If I have to recommend a read this month besides my favourites, I say make sure you check out Darius the Great is Not Okay by Adib Khorram and The Italian Teacher by Tom Rachman. Fair warning, The Italian Teacher is not a romantic book so you should get that notion of your head right now. Still, it was an outstanding masterpiece that tells the story about a father’s influence – good or bad to his son from boyhood to adulthood.

This month, I also managed to binge watch a few shows on Netflix while accomplishing my great reading feat. I got through 4 seasons of X-Files before Netflix Canada pulled it (Netflix Canada sucks balls). Also four seasons of Buffy, a couple of World War II movies, and all nine seasons of The Office. I’ve been busy.

So let me know how your month went, lovely people. And I hope your Halloween night will be filled with treats not tricks.

Children’s Books Round Up


Alma and How She Got Her Name
by Juana Martinez-Neal
Publication Date: April 10th, 2018
Rating: 4 out of 5 Stars

This is such a wonderful story about the history of a little girl’s full name.

Alma Esperanza Jose Pura Candela.

Nowadays, the names of our kids hardly reflect our heritage. I know my kids’ names don’t have any history to speak of. We chose their names for the simple reasons that we liked them. I think it’s beautiful when your child asks you where their name came from and you can tell them a short history about it.

 


A Dog With Nice Ears
by Lauren Child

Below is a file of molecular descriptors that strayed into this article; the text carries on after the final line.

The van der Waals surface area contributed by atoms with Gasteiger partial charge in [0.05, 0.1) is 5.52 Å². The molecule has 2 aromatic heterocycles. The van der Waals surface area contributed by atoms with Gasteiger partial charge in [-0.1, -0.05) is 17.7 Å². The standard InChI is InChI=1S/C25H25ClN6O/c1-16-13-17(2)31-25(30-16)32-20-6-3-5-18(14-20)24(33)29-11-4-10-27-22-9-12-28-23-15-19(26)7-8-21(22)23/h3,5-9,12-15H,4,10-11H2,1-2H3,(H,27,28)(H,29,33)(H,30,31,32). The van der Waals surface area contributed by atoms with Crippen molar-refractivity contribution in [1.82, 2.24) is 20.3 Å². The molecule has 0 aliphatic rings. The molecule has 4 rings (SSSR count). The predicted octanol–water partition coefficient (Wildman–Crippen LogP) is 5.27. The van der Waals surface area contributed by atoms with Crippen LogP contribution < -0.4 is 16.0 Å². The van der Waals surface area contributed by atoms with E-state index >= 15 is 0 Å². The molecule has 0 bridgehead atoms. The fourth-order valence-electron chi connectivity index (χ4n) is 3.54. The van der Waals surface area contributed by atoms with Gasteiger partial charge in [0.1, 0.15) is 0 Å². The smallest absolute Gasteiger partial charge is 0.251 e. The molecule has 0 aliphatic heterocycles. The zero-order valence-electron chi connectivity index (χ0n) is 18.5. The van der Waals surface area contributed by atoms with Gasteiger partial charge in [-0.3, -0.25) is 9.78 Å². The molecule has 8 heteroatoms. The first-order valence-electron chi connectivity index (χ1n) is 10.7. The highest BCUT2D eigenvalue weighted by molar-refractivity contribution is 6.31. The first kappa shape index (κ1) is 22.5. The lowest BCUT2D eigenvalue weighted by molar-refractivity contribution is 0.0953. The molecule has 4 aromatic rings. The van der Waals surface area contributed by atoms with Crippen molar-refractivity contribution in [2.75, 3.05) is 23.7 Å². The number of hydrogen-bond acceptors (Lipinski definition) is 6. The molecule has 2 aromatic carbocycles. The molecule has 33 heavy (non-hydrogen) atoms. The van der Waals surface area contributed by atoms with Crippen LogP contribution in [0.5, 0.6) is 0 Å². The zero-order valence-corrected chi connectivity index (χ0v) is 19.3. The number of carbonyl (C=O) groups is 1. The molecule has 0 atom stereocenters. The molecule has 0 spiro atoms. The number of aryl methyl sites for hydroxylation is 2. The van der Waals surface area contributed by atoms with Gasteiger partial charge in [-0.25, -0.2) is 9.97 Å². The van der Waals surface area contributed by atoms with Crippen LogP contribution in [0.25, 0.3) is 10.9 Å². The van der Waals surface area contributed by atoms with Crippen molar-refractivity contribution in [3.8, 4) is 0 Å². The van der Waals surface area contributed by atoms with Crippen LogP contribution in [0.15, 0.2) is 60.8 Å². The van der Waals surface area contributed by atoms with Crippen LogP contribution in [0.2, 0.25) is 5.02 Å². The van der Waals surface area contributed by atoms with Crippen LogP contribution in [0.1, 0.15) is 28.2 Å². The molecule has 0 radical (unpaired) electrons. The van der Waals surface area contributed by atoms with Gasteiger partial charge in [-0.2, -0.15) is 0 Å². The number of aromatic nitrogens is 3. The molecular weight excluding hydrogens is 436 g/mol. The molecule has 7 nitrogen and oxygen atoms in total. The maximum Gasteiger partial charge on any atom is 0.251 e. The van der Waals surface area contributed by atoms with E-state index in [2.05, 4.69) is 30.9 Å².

Publication Date: April 3rd, 2018
Rating: 4 out of 5 Stars

Charlie and Lola was a favourite of my now 17-year-old daughter back in the day. I remember her speaking with an English accent for a time because she was absolutely obsessed! This book brought me back.

Anyway, this book was about Lola’s wish to have a puppy but Lola being Lola, she has particular requirements for a puppy. Charlie indulges her, of course and tries to find the perfect one.

 


We’re Going on a Bear Hunt
by Michael Rosen & Helen Oxenbury
Publication Date: Sept 23rd, 1997
Rating: 4 out of 5 Stars

This book is a re-issue but was sent to me sometime in the Spring by Candlewick Press.

Such a fun and slightly scary read about a family hunting bears. Moral of the story: don’t hunt bears. Lol. I absolutely love the format! Each pictures slides out so that it lets your child change the images that they see.

 


Where’s Waldo? Games on the Go
by Martin Handford
Publication Date: March 27th, 2018
Rating: 4 out of 5 Stars